2. Consider usage. If you are asking to use their creative on an ongoing basis (in paid ads or on your site), this can affect the price. If this is an important part of your strategy, make sure you’re setting those expectations clearly with a creator when you’re asking for their rate.

The bottom line when it comes to expense is that you likely want a positive ROI. We ultimately recommend that you consider budgeting appropriately for the value you expect to receive both in the short term and long term.

Speaking of value, this brings us to measurement.


The last step of finding the right influencer is measuring results.

Wait, but doesn’t that happen after you work with them?


The journey of finding the right influencers for your brand doesn’t only happen during the initial search.

You can find someone who you think will be a good fit, vet and negotiate with them, and ultimately the campaign falls flat.

And that’s ok.

Every paid advertising expert will tell you there is often a period of calibration where the ad platform learns who is the best fit for you. The same goes for influencer.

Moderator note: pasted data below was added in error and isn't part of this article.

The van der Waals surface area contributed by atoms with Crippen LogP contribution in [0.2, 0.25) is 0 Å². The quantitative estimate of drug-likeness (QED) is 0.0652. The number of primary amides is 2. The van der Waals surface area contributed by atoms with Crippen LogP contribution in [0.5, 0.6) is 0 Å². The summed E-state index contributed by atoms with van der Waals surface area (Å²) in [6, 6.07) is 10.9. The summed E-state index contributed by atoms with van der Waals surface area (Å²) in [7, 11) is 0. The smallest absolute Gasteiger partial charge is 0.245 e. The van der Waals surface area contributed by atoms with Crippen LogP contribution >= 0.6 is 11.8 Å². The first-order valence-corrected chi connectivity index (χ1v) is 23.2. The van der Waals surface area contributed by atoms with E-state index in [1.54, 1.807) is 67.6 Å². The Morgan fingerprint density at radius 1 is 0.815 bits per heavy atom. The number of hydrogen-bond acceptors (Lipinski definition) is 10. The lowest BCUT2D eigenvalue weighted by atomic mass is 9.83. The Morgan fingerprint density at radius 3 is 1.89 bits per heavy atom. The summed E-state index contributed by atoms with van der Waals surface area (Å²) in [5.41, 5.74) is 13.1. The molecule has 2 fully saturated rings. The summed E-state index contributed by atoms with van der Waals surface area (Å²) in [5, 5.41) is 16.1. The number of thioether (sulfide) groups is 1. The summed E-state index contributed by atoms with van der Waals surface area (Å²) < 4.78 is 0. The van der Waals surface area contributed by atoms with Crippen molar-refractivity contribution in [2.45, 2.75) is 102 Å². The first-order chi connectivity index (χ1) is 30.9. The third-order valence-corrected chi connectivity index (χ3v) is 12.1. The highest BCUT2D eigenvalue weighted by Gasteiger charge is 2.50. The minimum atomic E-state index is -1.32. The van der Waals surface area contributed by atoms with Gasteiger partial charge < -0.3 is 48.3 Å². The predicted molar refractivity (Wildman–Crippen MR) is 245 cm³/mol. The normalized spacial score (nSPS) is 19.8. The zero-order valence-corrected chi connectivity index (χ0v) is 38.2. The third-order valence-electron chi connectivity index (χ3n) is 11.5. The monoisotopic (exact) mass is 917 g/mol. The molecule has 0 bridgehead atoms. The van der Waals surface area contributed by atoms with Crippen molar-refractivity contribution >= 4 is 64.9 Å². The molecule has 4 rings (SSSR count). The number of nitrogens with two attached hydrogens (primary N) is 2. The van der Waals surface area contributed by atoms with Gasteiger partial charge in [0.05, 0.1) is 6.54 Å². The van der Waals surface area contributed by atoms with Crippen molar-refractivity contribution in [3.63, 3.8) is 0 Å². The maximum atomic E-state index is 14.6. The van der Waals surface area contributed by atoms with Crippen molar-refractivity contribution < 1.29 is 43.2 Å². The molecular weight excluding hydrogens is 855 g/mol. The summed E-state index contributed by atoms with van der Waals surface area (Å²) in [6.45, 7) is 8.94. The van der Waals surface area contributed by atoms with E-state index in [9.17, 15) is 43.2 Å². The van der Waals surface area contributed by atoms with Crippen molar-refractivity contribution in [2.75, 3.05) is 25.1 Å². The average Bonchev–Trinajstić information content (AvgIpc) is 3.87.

And there is really no substitute for historic data when it comes to evaluating a creator. Have they worked before? Then there is a higher likelihood that they will work again.

The only additional words of wisdom here are that you need to have a reasonable framework for understanding how to measure influencer.

Why is that?

Well, too often influencer is measured using metrics from different types of marketing.

For example, someone from a TV background might want to measure YouTube in the same way, but a TV commercial doesn't stick around racking up additional views long after it goes live.

Or someone from a direct response background will only measure a campaign by the direct sales it generates via a coupon code in the short term, not taking into account the direct searches for the brand days or weeks after watching the video.

So what is the right way to measure influencers?

There are a variety of ways that you can measure brand awareness or conversions driven by creators but based on third-party research we commissioned, we've uncovered a consistent ratio.

We found that most brands will see four to five unattributable site visitors for every one attributable site visitor and three unattributed conversions for every one attributed conversion.

The bottom line?

Like every brand will have different goals, every brand should measure the results to calculate whether they drove acceptable results based on your goals.


  • Define the specific results that you’re aiming for before you start

  • Look for creator archetypes that align with each of your customer segments

  • Be clear about content usage and understand how that effects costs.

  • There is no substitute for testing a creator with your brand.

  • Once you find a fit that works, look to lock it in.